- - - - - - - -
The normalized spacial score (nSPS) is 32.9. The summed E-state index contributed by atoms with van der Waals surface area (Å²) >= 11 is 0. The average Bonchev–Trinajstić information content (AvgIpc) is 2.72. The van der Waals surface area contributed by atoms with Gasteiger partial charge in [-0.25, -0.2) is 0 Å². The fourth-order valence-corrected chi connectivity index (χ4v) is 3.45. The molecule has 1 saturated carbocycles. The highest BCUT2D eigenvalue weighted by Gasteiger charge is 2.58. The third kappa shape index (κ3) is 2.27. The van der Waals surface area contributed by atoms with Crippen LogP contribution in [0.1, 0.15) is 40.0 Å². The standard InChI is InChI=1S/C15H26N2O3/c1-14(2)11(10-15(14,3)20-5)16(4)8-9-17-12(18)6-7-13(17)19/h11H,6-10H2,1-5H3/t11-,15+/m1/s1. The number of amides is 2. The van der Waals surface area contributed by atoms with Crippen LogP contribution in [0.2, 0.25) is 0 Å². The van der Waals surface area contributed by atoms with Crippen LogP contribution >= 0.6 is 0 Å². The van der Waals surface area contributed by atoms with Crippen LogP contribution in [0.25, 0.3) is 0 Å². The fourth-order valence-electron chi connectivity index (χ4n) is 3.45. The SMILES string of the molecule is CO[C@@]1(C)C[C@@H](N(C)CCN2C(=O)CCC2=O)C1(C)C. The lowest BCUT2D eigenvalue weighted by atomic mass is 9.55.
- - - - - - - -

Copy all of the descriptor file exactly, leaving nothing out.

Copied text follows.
The normalized spacial score (nSPS) is 32.9. The summed E-state index contributed by atoms with van der Waals surface area (Å²) >= 11 is 0. The average Bonchev–Trinajstić information content (AvgIpc) is 2.72. The van der Waals surface area contributed by atoms with Gasteiger partial charge in [-0.25, -0.2) is 0 Å². The fourth-order valence-corrected chi connectivity index (χ4v) is 3.45. The molecule has 1 saturated carbocycles. The highest BCUT2D eigenvalue weighted by Gasteiger charge is 2.58. The third kappa shape index (κ3) is 2.27. The van der Waals surface area contributed by atoms with Crippen LogP contribution in [0.1, 0.15) is 40.0 Å². The standard InChI is InChI=1S/C15H26N2O3/c1-14(2)11(10-15(14,3)20-5)16(4)8-9-17-12(18)6-7-13(17)19/h11H,6-10H2,1-5H3/t11-,15+/m1/s1. The number of amides is 2. The van der Waals surface area contributed by atoms with Crippen LogP contribution in [0.2, 0.25) is 0 Å². The van der Waals surface area contributed by atoms with Crippen LogP contribution >= 0.6 is 0 Å². The van der Waals surface area contributed by atoms with Crippen LogP contribution in [0.25, 0.3) is 0 Å². The fourth-order valence-electron chi connectivity index (χ4n) is 3.45. The SMILES string of the molecule is CO[C@@]1(C)C[C@@H](N(C)CCN2C(=O)CCC2=O)C1(C)C. The lowest BCUT2D eigenvalue weighted by atomic mass is 9.55.